!(feature_c)http://relayer.s3.amazonaws.com/articles/spreads/4c96498dc1531723a0000118.jpg!Trains are arriving at Waterloo Station on tracks held up by creativity as The Old Vic injects culture into the tunnels beneath the tracks. The evolving space has already been the setting for theatre, music events, art exhibitions and the premiere of the Banksy film Exit Through the Gift Shop, while the current production Ditch makes use of the surroundings with installations setting the scene as you enter. With a diverse programme planned over the coming months, there’s also the opportunity to get involved with a unique volunteer scheme and internships available to become part of the Old Vic Tunnel community and get real experience in this fascinating space. Mike Barnard found out more.
!(feature_r)http://relayer.s3.amazonaws.com/articles/spreads/4c96498dc1531723a0000119.jpg!The Old Vic Tunnels beneath Waterloo station have been the workspace of British Rail workers, but when Euro Star arrived the five parallel tunnels went unused. Now they have been transformed from desolate spaces into creative arches. The performance venue will host ‘pop-up’ events and film screenings throughout the year and The Old Vic will collaborate with a variety of partners ranging from theatre groups, visual artists, film-makers and musicians to create powerful aural and visual experiences.
Five parallel tunnels have been transformed from desolate spaces into creative arches.
!(feature_l)http://relayer.s3.amazonaws.com/articles/spreads/4c96498dc1531723a000011a.jpg!The current show, Ditch, is a prime example of how The Old Vic Tunnels offer a unique theatrical experience and one that can change with every production. The play is set in Britain in the near future when much of the country is submerged and life has become a battle for survival. A fascist government rules and in a rural outpost a patrol keeps watch for illegals while trying to retain their memory of the life they once knew. It’s a desperate view of the future, and one that is enhanced immensely by the venue’s resident ambiance and the addition of installations from the moment you walk through the door into the tunnels.
The peeling paint over the exposed brickwork of the tunnels gives a feel of entering a war bunker. A wooden walkway is elevated over a pool of dirty liquid and a rat is hung by its tail overhead. Moving through the series of arches that link the tunnels you’re confronted by art installations that evoke a sense of a starved society living on a wasteland where prosperity once thrived. It’s the perfect build-up to a play which uses a round pit of mud for the performance space to magnify the sense of desperation facing the characters in their individual psychological plights, making for a more involved experience. The sound of trains rumbling overhead is unavoidable, yet adds to the effect of being in a place that is at threat from distant fighting that could lurch closer at any moment.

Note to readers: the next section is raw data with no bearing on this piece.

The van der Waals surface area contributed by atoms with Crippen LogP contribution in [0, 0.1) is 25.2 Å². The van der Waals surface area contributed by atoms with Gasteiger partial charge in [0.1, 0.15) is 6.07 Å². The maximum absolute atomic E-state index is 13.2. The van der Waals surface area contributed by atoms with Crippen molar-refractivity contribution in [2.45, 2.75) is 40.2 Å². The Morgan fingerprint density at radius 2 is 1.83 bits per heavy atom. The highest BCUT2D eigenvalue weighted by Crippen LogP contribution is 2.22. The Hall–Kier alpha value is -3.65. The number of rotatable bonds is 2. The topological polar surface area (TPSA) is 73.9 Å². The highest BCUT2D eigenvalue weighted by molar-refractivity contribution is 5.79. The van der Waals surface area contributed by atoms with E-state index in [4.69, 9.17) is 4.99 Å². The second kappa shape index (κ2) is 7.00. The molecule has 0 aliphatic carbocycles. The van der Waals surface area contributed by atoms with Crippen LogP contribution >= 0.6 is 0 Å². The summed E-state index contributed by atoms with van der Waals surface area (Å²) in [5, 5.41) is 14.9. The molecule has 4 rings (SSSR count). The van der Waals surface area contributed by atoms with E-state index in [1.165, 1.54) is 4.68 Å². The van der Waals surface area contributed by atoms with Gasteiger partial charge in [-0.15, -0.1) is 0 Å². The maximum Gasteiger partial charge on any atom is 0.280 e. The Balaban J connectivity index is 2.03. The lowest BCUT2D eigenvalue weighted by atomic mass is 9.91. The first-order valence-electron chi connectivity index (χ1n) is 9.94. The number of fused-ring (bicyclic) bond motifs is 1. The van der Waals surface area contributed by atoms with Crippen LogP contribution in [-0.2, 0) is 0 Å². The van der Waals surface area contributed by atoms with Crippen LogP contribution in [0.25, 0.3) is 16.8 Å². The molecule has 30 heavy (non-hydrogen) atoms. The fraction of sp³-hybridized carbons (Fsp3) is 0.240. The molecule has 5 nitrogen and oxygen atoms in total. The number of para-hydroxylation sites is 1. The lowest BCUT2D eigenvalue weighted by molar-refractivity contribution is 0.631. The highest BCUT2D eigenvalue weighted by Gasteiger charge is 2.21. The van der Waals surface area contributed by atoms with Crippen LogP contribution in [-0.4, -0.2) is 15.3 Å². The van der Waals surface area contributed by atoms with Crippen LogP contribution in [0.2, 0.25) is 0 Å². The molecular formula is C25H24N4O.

!(feature_r)http://relayer.s3.amazonaws.com/articles/spreads/4c96498dc1531723a000011b.jpg!Ditch sees a trio of hardened soldiers joined at the outpost by a fresh-faced youngster who finds some hope in the wasteland Britain has become. While the scowling Mrs Peel (Dearbhla Molloy) and her pretty assistant Megan (Matti Houghton) tend to the often drunken soldiers they all come head-to-head with emotional challenges as harsh as the ground that surrounds them. Danny Webb puts in a terrific performance as war veteran Burns longing to hear news of his son, veering from caring father figure to the three lads to a drunken stupor with ease. Dearbhla Molloy is on fine form with her glib comments bringing wry smiles and shares a touching on-stage chemistry with Webb. Megan and her relationship with the newboy James (Gethin Anthony) provide another indication of what hope for the future could be lost to the past while the laddish Bug (Paul Rattray) and Turner (Sam Hazeldine) offer a view into the wider world outside the camp with their chats on watch. Beth Steel’s writing lacks specifics at times, requiring the audience to fill in many details to fully understand the predicament Britain has found itself in and struggles to set the scene in the first half, but Ditch comes alive after the interval with a dramatic finish.
Get involved in The Old Vic Tunnels
!(feature_l)http://relayer.s3.amazonaws.com/articles/spreads/4c96498dc1531723a000011c.jpg!If you’d like to be involved in The Old Vic Tunnels project, there’s every chance to get behind the scenes and make the space come to life. Funding has been awarded for 10, three-month internships to run across a range of artistic elements. There are places available to work across production, operations, marketing, administration and fundraising — The Old Vic Tunnels team offers valuable practical experience that can equip skills for future work in or out of the cultural industries. All aspects of the work will be guided by professionals at The Old Vic, V‐Inspired, and the wider working world. Funder V-Inspired believes that every young person has the right to volunteer, and reaches out to disadvataged young people and those who’ve never considered volunteering: people from all backgrounds, disciplines and abilities can join The Old Vic Tunnels’ internships. There are no stipulations on experience; they just need you to be tenacious, hard working and a team player. For more information click here.
Additionally, The Old Vic Tunnels is recruiting a swarm of individuals to inhabit The Tunnels and create the space around the show. This will be on a voluntary basis, but the rewards will be varied and the experience valuable. Find out more on the Facebook group already active with volunteers sharing their experiences. Search for Old Vic Tunnels Underground.
For more information about all aspects of The Old Vic Tunnels, click here.